Painting Rocks – A Different Way

Liz SherwoodToday I want to showcase the talents of my daughter, Elisabeth Sherwood, and share her new-found passion for painting “friendship rocks”, also known as “kindness rocks.” These are rocks that are painted in many different ways — some humorous, many inspirational, and always beautiful, each with its own unique personality.

Those of you who have followed this blog have previously met Liz and know her as our “California Girl“. She and her husband now live in Alpine, California, and she’s found a home in the art community there through the experience of painting and sharing rocks.

There is a very active Facebook group, Alpine Rocks, where rock artists first share their creations with friends. The rocks are then hidden for someone to find. Instructions on the underside of the rock suggest the finder post in the group, and many do.

Welcome to VillageLiz and her friends have recently had a “rock exchange” party, and earlier in the spring a spontaneous “Little Alpine Village” emerged with artists painting rocks to represent their town.

It truly became “the talk of the town” with people stopping by to see what new rocks had been added. The local news even became interested.

The little village has now been dismantled and the rocks placed in different locations through Alpine, and who knows…if you’re traveling near there, you just might find a bright, colorful rock.

Alpine Vilage

Here are a few of the many, many rocks Elisabeth — better known as Lizzie — has painted:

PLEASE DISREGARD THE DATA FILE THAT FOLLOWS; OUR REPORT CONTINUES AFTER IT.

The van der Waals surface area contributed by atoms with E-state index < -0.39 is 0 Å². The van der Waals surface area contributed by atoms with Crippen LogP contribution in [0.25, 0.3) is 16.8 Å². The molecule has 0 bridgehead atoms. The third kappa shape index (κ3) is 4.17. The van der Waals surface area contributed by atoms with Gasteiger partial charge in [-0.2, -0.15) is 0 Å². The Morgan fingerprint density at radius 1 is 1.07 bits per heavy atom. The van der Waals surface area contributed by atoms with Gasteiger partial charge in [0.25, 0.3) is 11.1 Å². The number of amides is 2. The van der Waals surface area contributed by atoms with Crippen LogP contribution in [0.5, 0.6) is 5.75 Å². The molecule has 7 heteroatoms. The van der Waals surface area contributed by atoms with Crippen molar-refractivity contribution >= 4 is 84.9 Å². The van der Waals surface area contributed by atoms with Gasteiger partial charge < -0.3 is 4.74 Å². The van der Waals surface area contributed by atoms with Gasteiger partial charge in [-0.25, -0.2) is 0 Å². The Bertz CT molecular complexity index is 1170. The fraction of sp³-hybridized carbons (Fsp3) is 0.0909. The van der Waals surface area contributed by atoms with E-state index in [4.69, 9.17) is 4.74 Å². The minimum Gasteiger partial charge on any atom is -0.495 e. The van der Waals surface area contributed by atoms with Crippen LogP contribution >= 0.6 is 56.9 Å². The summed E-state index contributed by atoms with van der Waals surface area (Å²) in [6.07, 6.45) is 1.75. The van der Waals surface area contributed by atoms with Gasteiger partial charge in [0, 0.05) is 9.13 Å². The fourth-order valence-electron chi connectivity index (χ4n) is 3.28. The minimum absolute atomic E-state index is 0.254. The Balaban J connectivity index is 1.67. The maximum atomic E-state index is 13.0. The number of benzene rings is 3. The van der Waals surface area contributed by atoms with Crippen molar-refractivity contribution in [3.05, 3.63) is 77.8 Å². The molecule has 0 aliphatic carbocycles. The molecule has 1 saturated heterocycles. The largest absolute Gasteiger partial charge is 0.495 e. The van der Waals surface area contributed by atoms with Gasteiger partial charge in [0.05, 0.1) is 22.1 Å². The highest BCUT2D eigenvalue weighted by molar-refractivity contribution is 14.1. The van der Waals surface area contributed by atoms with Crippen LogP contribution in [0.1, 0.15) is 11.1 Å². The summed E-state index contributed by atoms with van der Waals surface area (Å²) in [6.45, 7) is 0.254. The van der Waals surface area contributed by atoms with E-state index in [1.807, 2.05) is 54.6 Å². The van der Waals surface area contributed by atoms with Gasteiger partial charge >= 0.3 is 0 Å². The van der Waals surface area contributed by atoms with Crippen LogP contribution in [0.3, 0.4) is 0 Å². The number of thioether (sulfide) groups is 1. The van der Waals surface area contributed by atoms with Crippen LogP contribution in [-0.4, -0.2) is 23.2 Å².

Rock-painting has become a way for Lizzie to reach out to others, to bring joy, to spread happiness, and to make many new friends.

Here she is exchanging rocks with a new friend from Arizona:

Liz Rocks

I’ve enjoyed “painting rocks” in my landscape paintings, but this way of “painting rocks” looks like so much more fun. We’ve gone out “rock-hunting” with the grandkids but haven’t yet found the right rocks — the group from Alpine uses landscaping rocks — for painting. Sadly, we haven’t found any already-painted rocks around our town, either. Maybe before the summer is over we can change that and spread a little joy and happiness of our own.


    1. She is very creative, and as you can see, she loves bright colors. I know she’s having a lot of fun, and it’s wonderful that she’s bringing happiness to so many others.

      Liked by 1 person

  1. I have been leaving art (usually tiles or clay figurines) for years in various places. ( I usually post these experiences on my Sometimes I Get So Confused blog). I can attest to how good it feels to give like this. Your daughter does fantastic work and she sounds like she is having fun too. It’s wonderful to seeing this.


    1. I think it’s an awesome way to share with others. I really want to do this with our grandkids. We’re going to look for some landscape rocks. I really love all the creative ideas Lizzie comes up with, like the “pizza my heart” rock, and so many others she’s done. Do you ever know who finds your “hidden” art?


      1. Generally I don’t, though I’ve received a couple of notes left in the place where I left the art. I also try not to get caught doing it, though a couple of times I have, including one instance where the woman broke down in tears about it, very touching for me to see. My art-drop offs are chronicled in this location:
        which is my personal blog. One thing you might be interested in is a three-month project I did back in 2014-15 over the winter, called the Sunshine Project, in which I left art in 91 different places and wrote about it each day. Here is the intro


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